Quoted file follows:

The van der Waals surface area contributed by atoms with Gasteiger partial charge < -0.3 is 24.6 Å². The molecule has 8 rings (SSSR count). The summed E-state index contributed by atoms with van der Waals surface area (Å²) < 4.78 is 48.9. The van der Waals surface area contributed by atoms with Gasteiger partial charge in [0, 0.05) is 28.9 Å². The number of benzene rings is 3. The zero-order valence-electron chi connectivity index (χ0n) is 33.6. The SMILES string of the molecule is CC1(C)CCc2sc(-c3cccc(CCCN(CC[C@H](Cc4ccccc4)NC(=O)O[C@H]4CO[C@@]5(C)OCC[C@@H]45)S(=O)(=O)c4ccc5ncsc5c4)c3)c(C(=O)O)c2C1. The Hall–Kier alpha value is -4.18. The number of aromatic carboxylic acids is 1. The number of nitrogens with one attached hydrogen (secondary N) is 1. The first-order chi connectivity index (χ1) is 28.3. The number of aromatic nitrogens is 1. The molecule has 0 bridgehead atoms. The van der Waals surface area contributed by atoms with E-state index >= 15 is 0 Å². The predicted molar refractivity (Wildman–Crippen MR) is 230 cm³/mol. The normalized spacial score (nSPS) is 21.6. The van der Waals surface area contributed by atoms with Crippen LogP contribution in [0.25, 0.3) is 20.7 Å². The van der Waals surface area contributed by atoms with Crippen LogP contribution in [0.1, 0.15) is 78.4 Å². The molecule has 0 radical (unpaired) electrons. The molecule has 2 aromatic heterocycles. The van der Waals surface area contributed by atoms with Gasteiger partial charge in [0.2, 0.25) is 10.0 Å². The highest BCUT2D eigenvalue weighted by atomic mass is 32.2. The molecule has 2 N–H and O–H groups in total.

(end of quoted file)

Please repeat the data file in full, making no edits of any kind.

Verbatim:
The van der Waals surface area contributed by atoms with Gasteiger partial charge < -0.3 is 24.6 Å². The molecule has 8 rings (SSSR count). The summed E-state index contributed by atoms with van der Waals surface area (Å²) < 4.78 is 48.9. The van der Waals surface area contributed by atoms with Gasteiger partial charge in [0, 0.05) is 28.9 Å². The number of benzene rings is 3. The zero-order valence-electron chi connectivity index (χ0n) is 33.6. The SMILES string of the molecule is CC1(C)CCc2sc(-c3cccc(CCCN(CC[C@H](Cc4ccccc4)NC(=O)O[C@H]4CO[C@@]5(C)OCC[C@@H]45)S(=O)(=O)c4ccc5ncsc5c4)c3)c(C(=O)O)c2C1. The Hall–Kier alpha value is -4.18. The number of aromatic carboxylic acids is 1. The number of nitrogens with one attached hydrogen (secondary N) is 1. The first-order chi connectivity index (χ1) is 28.3. The number of aromatic nitrogens is 1. The molecule has 0 bridgehead atoms. The van der Waals surface area contributed by atoms with E-state index >= 15 is 0 Å². The predicted molar refractivity (Wildman–Crippen MR) is 230 cm³/mol. The normalized spacial score (nSPS) is 21.6. The van der Waals surface area contributed by atoms with Crippen LogP contribution in [0.25, 0.3) is 20.7 Å². The van der Waals surface area contributed by atoms with Crippen LogP contribution in [0.1, 0.15) is 78.4 Å². The molecule has 0 radical (unpaired) electrons. The molecule has 2 aromatic heterocycles. The van der Waals surface area contributed by atoms with Gasteiger partial charge in [0.2, 0.25) is 10.0 Å². The highest BCUT2D eigenvalue weighted by atomic mass is 32.2. The molecule has 2 N–H and O–H groups in total.